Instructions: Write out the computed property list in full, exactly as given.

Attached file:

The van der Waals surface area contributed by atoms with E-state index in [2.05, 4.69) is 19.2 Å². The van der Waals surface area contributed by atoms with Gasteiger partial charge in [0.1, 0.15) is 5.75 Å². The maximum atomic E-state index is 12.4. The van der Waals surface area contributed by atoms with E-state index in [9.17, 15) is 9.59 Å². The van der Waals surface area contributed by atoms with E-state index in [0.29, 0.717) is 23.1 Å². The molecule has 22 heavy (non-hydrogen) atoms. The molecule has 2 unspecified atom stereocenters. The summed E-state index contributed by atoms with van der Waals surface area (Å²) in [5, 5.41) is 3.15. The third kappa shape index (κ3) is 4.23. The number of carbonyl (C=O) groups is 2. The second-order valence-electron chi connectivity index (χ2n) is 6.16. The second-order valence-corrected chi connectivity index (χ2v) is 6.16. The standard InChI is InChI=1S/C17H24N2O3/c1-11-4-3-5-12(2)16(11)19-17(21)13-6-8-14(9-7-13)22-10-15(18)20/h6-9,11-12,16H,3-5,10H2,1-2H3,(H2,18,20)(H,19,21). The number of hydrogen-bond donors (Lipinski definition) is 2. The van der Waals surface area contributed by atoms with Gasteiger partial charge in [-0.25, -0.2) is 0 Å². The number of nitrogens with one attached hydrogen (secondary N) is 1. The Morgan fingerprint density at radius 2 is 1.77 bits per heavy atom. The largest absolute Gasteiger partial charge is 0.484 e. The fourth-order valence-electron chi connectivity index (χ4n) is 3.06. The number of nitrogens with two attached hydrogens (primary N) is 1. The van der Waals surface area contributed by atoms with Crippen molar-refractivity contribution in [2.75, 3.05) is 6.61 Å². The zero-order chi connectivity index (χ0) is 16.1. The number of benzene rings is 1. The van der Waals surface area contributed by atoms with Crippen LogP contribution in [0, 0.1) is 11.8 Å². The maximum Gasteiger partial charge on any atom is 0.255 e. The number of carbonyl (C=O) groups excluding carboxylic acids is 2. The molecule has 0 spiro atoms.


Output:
The van der Waals surface area contributed by atoms with E-state index in [2.05, 4.69) is 19.2 Å². The van der Waals surface area contributed by atoms with Gasteiger partial charge in [0.1, 0.15) is 5.75 Å². The maximum atomic E-state index is 12.4. The van der Waals surface area contributed by atoms with E-state index in [9.17, 15) is 9.59 Å². The van der Waals surface area contributed by atoms with E-state index in [0.29, 0.717) is 23.1 Å². The molecule has 22 heavy (non-hydrogen) atoms. The molecule has 2 unspecified atom stereocenters. The summed E-state index contributed by atoms with van der Waals surface area (Å²) in [5, 5.41) is 3.15. The third kappa shape index (κ3) is 4.23. The number of carbonyl (C=O) groups is 2. The second-order valence-electron chi connectivity index (χ2n) is 6.16. The second-order valence-corrected chi connectivity index (χ2v) is 6.16. The standard InChI is InChI=1S/C17H24N2O3/c1-11-4-3-5-12(2)16(11)19-17(21)13-6-8-14(9-7-13)22-10-15(18)20/h6-9,11-12,16H,3-5,10H2,1-2H3,(H2,18,20)(H,19,21). The number of hydrogen-bond donors (Lipinski definition) is 2. The van der Waals surface area contributed by atoms with Gasteiger partial charge in [-0.25, -0.2) is 0 Å². The number of nitrogens with one attached hydrogen (secondary N) is 1. The Morgan fingerprint density at radius 2 is 1.77 bits per heavy atom. The largest absolute Gasteiger partial charge is 0.484 e. The fourth-order valence-electron chi connectivity index (χ4n) is 3.06. The number of nitrogens with two attached hydrogens (primary N) is 1. The van der Waals surface area contributed by atoms with Crippen molar-refractivity contribution in [2.75, 3.05) is 6.61 Å². The zero-order chi connectivity index (χ0) is 16.1. The number of benzene rings is 1. The van der Waals surface area contributed by atoms with Crippen LogP contribution in [0, 0.1) is 11.8 Å². The maximum Gasteiger partial charge on any atom is 0.255 e. The number of carbonyl (C=O) groups excluding carboxylic acids is 2. The molecule has 0 spiro atoms.